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My name is Charlotte Castelan, and I’m proud to be part of the Hawkeye View staff! I’m happy to say I’ve been a part of this club for all my four years at HEHS and hope to harness all the journalistic...

Finals can be both stressful and an opportunity for growth

Finals+can+be+both+stressful+and+an+opportunity+for+growth
Charlotte Castelan

This time of year can be wonderful and also challenging. Finals are right around the corner and so is winter break. This can mean studying and learning and maybe even cramming, which can be stressful. A topic that can arise during this test-heavy time of year is cheating. Cheating might sound like an easy way out of a stressful project, essay, or test, but is it worth it?  

It’s important to realize that cheating impacts two parties, not just the student. By doing so, it impacts both teacher and student. It’s easy for lines to get blurred between the when and why for cheating.

“I believe that students cheat because they feel certain pressure whether that be from parents, or self-inflicted standards they want to be able to meet, which I can completely relate to,” said Maja Ziobro, freshman.

Even if you have never cheated on an assignment, you may have thought about it. You may have even tried it once but never got caught. Getting caught, however, is not the only way we learn from our experiences. Reflecting about our experiences can be key to learning how to make better choices in the future.

When looking at who cheating impacts, it’s easy to only see the perspective of the student who commits it; however, how do teachers perceive it? Are they aware of cheating when it occurs, or does it fly under the radar? While perspectives of cheating differ teacher to teacher, two HEHS teachers have put their input on the subject.

Most of the time, the biggest giveaway is students not realizing that we can tell the difference between a student’s voice versus a fake. Authenticity is a nuance that AI can’t generate,” said Naz Ahmed, English teacher.  “What it comes down to is students trying to understand that learning is very process-oriented and not outcome-oriented. It’s not about completion, it’s about intelligence over ignorance.”

While English and language are very core subjects, other areas of schooling also deal with cheating and its consequences. 

“I don’t think they realize it’s cheating,” said Katelyn Crook, science department.

Crook said the intention may be to get help from someone else, but “comparing answers can turn into copying pretty fast.” 

Shifting the focus on to the students, their perspectives shed some light on the prevalence of cheating and finals. 

Cheating is “pretty easy, nowadays, especially when sitting in the back of a class, or even a notepad,” said Abdullah Haroon, junior. 

Although it should go without being said, cheating is a very negative habit to form, as it hinders growth and diminishes the value of academic achievements. As the upcoming semester comes to a close, upcoming exams bring a new set of challenges for students to navigate.

“Finals do definitely stress me out due to the pressure of wanting to do well on them. I do study because it gives me peace of mind; however, I don’t think it prepares me truly. After finals I definitely do feel better knowing I’ve done it and tried my best,” said Mallory Kolodij, sophomore.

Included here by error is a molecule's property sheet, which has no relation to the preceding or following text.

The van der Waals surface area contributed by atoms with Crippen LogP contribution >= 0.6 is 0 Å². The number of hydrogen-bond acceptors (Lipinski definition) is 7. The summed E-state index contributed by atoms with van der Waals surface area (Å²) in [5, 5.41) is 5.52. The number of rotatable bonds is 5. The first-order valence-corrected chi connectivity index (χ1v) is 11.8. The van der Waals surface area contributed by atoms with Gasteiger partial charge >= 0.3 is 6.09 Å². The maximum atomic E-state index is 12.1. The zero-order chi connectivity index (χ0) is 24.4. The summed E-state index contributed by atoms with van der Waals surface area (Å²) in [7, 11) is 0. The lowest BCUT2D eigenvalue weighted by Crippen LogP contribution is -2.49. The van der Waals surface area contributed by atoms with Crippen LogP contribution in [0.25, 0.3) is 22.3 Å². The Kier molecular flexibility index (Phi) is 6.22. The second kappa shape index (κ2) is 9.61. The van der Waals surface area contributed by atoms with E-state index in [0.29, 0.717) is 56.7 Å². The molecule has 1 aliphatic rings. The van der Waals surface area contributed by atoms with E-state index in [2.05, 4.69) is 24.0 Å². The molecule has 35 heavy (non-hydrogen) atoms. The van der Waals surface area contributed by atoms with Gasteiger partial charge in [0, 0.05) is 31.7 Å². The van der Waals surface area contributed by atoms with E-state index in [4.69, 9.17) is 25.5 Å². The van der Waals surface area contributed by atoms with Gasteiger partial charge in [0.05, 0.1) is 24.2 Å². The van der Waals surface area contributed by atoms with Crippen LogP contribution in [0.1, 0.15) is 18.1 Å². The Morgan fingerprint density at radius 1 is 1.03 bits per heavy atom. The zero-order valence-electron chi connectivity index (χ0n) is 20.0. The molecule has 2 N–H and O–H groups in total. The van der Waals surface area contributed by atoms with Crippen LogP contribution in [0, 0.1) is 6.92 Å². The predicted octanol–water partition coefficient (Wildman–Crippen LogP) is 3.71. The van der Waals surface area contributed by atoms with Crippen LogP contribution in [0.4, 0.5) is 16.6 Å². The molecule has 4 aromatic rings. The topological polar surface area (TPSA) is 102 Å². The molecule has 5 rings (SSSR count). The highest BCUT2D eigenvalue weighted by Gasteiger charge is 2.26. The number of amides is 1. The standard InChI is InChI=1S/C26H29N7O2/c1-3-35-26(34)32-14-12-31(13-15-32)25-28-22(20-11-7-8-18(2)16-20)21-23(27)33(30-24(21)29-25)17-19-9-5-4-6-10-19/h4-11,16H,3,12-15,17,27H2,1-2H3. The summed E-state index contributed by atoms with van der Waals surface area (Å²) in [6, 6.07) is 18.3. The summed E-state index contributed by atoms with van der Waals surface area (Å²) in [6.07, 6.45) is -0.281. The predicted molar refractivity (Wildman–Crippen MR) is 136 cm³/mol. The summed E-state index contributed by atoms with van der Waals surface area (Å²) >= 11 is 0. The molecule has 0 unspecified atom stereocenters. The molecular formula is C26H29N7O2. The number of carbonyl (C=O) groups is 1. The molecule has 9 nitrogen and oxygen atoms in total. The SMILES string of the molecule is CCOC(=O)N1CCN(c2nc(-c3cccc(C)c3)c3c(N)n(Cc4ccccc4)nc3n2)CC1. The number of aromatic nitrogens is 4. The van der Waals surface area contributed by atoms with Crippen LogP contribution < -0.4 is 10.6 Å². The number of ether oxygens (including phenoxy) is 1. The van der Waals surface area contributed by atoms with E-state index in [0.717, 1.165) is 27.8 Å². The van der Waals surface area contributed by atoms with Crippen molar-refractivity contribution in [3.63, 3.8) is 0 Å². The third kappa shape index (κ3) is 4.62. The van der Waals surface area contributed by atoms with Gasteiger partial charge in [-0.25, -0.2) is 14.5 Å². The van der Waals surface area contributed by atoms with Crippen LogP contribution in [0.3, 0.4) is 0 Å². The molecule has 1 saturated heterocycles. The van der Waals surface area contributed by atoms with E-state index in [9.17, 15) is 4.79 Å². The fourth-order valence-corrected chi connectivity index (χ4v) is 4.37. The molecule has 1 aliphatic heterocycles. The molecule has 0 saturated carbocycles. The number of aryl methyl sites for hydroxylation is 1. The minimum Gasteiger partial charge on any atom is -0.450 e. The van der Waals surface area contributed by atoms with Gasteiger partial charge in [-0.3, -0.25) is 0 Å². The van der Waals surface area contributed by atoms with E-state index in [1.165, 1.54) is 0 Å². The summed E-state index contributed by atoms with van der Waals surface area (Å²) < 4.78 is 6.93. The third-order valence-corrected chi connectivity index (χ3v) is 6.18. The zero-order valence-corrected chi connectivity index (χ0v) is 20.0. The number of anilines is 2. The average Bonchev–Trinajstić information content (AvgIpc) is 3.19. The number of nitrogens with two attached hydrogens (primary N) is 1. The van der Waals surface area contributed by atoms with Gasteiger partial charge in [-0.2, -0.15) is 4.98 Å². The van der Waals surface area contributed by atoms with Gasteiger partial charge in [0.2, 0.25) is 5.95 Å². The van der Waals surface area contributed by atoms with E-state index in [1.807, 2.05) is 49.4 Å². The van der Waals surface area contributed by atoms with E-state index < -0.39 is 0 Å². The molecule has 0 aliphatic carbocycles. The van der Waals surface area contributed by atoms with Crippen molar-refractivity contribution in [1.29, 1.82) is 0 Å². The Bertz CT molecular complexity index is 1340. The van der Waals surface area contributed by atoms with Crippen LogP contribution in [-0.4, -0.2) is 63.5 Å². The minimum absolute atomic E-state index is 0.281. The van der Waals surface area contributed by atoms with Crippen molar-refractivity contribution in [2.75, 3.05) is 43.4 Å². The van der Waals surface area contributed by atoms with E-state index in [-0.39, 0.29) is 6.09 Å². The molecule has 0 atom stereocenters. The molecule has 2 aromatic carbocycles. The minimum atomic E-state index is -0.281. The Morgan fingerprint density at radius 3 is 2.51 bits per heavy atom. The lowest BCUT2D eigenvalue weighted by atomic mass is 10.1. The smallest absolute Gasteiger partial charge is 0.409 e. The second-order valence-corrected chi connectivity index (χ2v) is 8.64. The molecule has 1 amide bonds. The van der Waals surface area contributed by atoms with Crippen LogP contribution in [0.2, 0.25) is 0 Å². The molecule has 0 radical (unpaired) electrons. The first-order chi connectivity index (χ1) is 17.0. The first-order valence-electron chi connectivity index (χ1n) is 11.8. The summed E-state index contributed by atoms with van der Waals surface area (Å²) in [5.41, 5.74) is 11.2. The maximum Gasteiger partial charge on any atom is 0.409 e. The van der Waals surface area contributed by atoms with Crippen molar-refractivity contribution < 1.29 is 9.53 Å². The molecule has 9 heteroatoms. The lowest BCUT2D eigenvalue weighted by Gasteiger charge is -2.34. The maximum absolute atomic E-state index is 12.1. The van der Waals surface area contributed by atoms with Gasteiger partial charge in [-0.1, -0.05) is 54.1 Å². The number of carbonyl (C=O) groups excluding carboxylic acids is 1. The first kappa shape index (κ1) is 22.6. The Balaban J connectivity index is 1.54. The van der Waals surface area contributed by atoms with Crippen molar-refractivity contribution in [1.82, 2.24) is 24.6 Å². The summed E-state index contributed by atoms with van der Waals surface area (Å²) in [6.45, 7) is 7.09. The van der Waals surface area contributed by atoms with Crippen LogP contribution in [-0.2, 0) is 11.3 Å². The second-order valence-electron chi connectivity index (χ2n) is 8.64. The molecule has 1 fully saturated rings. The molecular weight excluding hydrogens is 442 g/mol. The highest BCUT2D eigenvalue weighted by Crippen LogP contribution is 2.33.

And while it’s easy to think of finals through a lens of negativity due to pressure, changing your mindset towards them can help look at them not as something to dread but something to look forward to. If the school year is a marathon, finals are just a last detour to get to the finish line. Prioritizing certain things can be difficult and while finding a method that works best student to student, a starting point can be time blocking.

“When it comes to organizing your time, time blocking can be key. Block out your valuable time, it’s just like block scheduling for classes. [Balancing] time is the same. Block out dinner, block out a shower, but also block out studying. Retaining stamina should be of importance, not just overwhelming yourself with repetition,” said Ahmed. 

Support is always available as well, if pressure is something that students might need more help managing. With the end of finals in sight, let’s channel our energy and honest habits, as well as school spirit to push forward. Success (and a deserved break) is just around the corner. 

 

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About the Contributors
Hey! My name is Gaby Antury, and I’m a sophomore. In addition to being a writer for the Hawkeye View newspaper, I am an avid reader and music listener. I’m very passionate about my pets, as well as my friends and trying to immerse myself more in the world around me. With time, I would like to go to college and always continue writing and learning.  
My name is Charlotte Castelan, and I’m proud to be part of the Hawkeye View staff! I’m happy to say I’ve been a part of this club for all my four years at HEHS and hope to harness all the journalistic skills I’ve amassed in the future. I’m also a part of our school’s National Honor Society chapter and Picasso Club; artworks ranging from paintings to articles are my passion. In addition to participating in clubs during my free time, I’m an avid movie watcher and music nerd who is obsessed with anything from the Beatles to Dua Lipa. As cheesy as it sounds, I’m appreciative of my family, friends, boyfriend, and super cute cat.